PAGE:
About us: We own the Wild Birds Unlimited nature shop in East Lansing, Michigan,
a store that provides a wide variety of supplies to help you enjoy the birdwatching hobby.

This blog was created to answer frequently asked questions & to share nature stories and photographs.
To contribute, email me at bloubird@gmail.com.

Sunday, October 6, 2013

War between squirrels and jays

It’s the weekend so I put whole peanuts out in my feeder as a treat for the Blue Jays and Squirrels and I had a wonderful day! I watched a couple of my jays load up their expanding throat with at least 3 nuts at a time after they carefully weighed each one to find the heaviest. Then they hid a couple of the peanuts in the flower beds, covered them carefully with fallen leaves and went up to eat the last nut in the tree. 

Some new squirrels also tried to get their share of the nut bounty and “bury” them (tap, tap, tap…good enough) in the grass. The more experienced squirrels took a peanut, pretended to hide it, pretended to hide it again and then when they thought no one is looking, really hid it. At first I couldn’t figure out why he couldn’t decide where to hide the nut until I saw a jay following the less experienced squirrels to steal their tap, tap, tap…good enough nuts!

I’m new to bird feeding. This is my first fall bird watching and I am learning so much from your blog. Is this normal behavior? ~ Ada, Michigan
This is classic fall Blue Jay and Squirrel behavior! You’ve described the situation beautifully!

In the fall jays get the urge to gather as much food as they can find and squirrel it away before winter hits, just like the squirrels. Their favorite food to cache or hide to retrieve and eat at a later time in the wild is acorns, beechnuts and other assorted tree nuts. At the feeders jays like to take sunflower seeds, whole corn and peanuts in the shell to cache.

A single blue jay can cache as many as 5,000 acorns up to 2.5 miles from their original source and retrieve them when needed. They can do this by carrying several nuts at one time in their expanding esophagus.

The esophagus is a tube that connects the mouth and the stomach. It can also help store food for a short time through a temporary distension for certain birds like the nut eating Blue Jays, fruit eating Cedar Waxwings, fish-eating species and birds of prey.
.
Sometimes perceived as a bully bird, other birds may actually like them because they can cue in to a jay's alert when you fill a feeder or their alarm calls when there is a predator nearby. Blue Jays can make a large variety of sounds. There is also a high-pitched jayer-jayer call that increases in speed that the jays use to call a band together to mob potential predators such as hawks and drive them away from the area.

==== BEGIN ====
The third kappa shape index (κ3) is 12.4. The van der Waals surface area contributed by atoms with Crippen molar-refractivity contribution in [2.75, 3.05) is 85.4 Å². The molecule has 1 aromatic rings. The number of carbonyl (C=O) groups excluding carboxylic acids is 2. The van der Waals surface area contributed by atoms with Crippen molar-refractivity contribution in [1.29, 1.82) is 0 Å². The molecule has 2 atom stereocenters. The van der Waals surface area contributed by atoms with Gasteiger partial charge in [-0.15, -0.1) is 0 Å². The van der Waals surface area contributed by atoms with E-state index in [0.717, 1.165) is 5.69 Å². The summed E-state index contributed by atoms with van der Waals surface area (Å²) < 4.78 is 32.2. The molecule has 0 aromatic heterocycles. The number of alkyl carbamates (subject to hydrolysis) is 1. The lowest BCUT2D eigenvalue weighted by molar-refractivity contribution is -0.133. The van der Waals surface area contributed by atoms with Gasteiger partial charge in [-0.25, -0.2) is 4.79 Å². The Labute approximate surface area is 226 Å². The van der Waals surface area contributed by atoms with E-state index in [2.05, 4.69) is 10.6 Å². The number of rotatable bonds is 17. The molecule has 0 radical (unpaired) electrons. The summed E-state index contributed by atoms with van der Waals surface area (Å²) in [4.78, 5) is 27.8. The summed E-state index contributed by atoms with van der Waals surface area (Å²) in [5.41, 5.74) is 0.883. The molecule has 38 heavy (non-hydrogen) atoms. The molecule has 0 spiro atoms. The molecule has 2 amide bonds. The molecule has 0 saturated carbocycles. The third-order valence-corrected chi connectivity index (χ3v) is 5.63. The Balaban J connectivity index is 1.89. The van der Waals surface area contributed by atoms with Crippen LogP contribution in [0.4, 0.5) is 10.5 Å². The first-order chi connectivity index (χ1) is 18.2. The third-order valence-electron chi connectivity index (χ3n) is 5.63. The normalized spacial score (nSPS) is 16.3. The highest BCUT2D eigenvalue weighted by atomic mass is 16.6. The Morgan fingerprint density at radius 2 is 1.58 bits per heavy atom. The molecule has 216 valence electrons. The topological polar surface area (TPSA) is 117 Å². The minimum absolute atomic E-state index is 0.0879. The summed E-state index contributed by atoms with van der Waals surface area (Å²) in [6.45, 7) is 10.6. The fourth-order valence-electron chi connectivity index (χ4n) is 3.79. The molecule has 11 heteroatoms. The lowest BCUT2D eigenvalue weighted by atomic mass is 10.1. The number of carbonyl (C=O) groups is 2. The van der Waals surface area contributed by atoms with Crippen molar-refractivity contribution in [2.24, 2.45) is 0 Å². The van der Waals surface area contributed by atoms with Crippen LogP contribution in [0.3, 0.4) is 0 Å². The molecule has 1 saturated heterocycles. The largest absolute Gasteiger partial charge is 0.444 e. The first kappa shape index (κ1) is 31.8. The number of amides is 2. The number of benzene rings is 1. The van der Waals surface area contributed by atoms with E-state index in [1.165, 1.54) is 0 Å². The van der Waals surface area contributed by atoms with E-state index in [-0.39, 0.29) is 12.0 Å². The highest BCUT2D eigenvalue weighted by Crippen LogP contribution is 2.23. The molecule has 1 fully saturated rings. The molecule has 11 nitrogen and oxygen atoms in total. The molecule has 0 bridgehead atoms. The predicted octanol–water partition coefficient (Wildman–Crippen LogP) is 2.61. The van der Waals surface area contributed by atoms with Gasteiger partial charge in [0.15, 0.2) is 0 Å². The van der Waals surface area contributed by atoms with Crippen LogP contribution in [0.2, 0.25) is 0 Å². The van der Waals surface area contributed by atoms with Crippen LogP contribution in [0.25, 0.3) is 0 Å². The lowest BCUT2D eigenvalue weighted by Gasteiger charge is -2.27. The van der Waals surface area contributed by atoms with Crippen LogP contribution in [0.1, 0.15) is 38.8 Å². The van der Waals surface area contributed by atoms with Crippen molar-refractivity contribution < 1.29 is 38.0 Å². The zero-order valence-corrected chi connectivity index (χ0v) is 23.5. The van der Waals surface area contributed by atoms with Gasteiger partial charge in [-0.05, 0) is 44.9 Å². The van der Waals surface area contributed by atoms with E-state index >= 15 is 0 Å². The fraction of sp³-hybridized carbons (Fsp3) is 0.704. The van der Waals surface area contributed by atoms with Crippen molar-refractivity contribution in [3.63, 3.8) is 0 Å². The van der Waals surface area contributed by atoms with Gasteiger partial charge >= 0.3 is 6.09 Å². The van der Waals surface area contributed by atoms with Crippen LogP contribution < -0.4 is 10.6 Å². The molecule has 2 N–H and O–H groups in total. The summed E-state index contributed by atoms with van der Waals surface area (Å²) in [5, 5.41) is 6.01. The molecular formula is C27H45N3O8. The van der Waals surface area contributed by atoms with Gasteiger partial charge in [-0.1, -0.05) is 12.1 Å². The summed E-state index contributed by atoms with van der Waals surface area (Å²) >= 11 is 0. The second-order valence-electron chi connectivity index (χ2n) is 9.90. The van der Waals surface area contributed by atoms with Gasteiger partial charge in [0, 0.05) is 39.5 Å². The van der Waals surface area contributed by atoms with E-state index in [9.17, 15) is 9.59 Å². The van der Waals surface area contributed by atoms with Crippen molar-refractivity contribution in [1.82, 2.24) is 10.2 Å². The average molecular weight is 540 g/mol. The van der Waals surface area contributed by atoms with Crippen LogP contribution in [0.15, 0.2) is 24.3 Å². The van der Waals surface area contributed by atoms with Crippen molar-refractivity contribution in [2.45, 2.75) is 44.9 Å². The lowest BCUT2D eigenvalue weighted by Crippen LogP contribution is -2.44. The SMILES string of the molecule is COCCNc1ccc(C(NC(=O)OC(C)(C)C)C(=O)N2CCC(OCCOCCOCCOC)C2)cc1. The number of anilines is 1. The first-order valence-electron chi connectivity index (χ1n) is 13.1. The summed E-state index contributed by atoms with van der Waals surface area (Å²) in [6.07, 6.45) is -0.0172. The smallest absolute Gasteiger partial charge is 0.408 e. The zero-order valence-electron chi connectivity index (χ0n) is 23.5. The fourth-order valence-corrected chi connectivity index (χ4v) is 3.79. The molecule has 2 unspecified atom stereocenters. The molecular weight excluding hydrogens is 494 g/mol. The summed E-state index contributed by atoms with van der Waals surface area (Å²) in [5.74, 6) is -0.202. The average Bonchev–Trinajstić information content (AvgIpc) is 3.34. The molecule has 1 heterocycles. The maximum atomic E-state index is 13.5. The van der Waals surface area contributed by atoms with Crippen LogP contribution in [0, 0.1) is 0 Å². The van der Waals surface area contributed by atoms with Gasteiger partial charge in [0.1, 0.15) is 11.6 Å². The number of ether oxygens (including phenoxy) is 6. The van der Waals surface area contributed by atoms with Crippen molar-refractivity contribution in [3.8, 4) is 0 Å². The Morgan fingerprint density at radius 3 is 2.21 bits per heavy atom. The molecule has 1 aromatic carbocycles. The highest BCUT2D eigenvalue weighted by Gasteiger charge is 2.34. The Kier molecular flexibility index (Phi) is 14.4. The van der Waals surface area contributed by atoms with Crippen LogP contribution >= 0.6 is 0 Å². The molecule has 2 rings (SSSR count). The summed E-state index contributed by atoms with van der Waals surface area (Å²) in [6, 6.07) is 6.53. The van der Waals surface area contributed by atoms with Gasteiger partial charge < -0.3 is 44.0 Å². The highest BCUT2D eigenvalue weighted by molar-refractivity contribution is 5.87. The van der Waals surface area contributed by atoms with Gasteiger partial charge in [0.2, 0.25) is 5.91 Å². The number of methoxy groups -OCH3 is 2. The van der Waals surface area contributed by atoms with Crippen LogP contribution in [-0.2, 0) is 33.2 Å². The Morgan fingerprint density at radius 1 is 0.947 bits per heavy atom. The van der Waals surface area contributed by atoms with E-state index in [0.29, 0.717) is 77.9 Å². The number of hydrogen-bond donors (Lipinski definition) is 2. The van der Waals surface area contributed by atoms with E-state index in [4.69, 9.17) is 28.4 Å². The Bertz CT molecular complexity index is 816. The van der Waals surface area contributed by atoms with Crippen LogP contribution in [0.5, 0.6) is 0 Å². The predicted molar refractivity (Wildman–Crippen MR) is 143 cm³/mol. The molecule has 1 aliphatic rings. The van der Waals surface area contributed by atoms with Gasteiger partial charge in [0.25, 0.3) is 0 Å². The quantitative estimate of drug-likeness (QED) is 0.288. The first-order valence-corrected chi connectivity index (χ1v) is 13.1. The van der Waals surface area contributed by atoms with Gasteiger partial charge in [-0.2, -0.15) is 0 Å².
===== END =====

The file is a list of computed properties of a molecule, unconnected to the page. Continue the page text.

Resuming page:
Blue jays also form long-lasting, monogamous pair bonds. These bonds usually last until one of the pair dies. If you look up high in an evergreen tree you might see an old jay’s loose and untidy nests of barks, twigs, leaves, and grasses.

Both males and females care for their young and they travel and forage together as a family until early fall, when the young disperse to avoid competition for food during the winter. We have Blue Jays year-round in Michigan, although some may decide to migrate further south. To date, no one has worked out why some jays migrate and some stay year-round.

Blue jays have been recorded to live for more than 26 years in captivity and one wild jay was found to have been around over 17 years. The more common lifespan for adult jays in the wild is around 7 years.

Their name “Jay” has its origins from the Latin “gaius” meaning “gay or merry” and your observations made me think that their name is a good fit. I’m taking some peanuts home tonight for my feeder!

Thank for your quick response and all the new information. My husband came in to kitchen today after a football game to see what I was laughing about and I pointed to a jay who was burying a peanut in grass. My husband said, "Look! He's covering it with a stick!" I just rolled my eyes. I've only told him about this countless times, but the first time he sees it he acts like it was his discovery.
Watch the funny squirrel vs blue jay video: http://youtu.be/3FymLp0F1Qg

Related Articles:
- Why do Birds Scatter Seeds from Feeders? http://bit.ly/w4vRPP
- Blue Jays aren't blue http://bit.ly/roVPVX
- What Feeder Do You Recommend for Blue Jays? http://bit.ly/txd8ja
- Blue Jay Fun Facts http://goo.gl/wJgMmJ
- Do birds know winter is coming? http://goo.gl/EilIa6
- Why Blue Jays go bald in the fall http://goo.gl/gAX3x 

No comments: